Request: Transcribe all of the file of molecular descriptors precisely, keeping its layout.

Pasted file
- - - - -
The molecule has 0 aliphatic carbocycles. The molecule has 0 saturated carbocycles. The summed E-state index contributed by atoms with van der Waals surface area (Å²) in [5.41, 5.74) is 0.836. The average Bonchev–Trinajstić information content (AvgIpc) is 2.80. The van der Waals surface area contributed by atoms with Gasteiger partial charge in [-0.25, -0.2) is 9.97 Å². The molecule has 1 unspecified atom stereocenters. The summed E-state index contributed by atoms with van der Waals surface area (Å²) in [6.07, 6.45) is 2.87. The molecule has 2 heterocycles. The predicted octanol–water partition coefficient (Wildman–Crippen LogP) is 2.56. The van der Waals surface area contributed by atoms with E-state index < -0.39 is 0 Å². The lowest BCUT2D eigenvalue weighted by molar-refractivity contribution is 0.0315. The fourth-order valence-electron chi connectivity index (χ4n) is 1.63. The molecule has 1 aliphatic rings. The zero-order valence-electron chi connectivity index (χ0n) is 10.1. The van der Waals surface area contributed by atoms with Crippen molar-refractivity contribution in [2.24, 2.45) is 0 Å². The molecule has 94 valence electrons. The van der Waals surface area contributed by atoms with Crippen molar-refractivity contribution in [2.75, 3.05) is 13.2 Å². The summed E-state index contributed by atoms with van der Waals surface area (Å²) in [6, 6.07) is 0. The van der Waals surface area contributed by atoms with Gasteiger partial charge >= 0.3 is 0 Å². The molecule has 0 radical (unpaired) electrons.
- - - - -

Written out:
The molecule has 0 aliphatic carbocycles. The molecule has 0 saturated carbocycles. The summed E-state index contributed by atoms with van der Waals surface area (Å²) in [5.41, 5.74) is 0.836. The average Bonchev–Trinajstić information content (AvgIpc) is 2.80. The van der Waals surface area contributed by atoms with Gasteiger partial charge in [-0.25, -0.2) is 9.97 Å². The molecule has 1 unspecified atom stereocenters. The summed E-state index contributed by atoms with van der Waals surface area (Å²) in [6.07, 6.45) is 2.87. The molecule has 2 heterocycles. The predicted octanol–water partition coefficient (Wildman–Crippen LogP) is 2.56. The van der Waals surface area contributed by atoms with E-state index < -0.39 is 0 Å². The lowest BCUT2D eigenvalue weighted by molar-refractivity contribution is 0.0315. The fourth-order valence-electron chi connectivity index (χ4n) is 1.63. The molecule has 1 aliphatic rings. The zero-order valence-electron chi connectivity index (χ0n) is 10.1. The van der Waals surface area contributed by atoms with Crippen molar-refractivity contribution in [2.24, 2.45) is 0 Å². The molecule has 94 valence electrons. The van der Waals surface area contributed by atoms with Crippen molar-refractivity contribution in [2.75, 3.05) is 13.2 Å². The summed E-state index contributed by atoms with van der Waals surface area (Å²) in [6, 6.07) is 0. The van der Waals surface area contributed by atoms with Gasteiger partial charge >= 0.3 is 0 Å². The molecule has 0 radical (unpaired) electrons.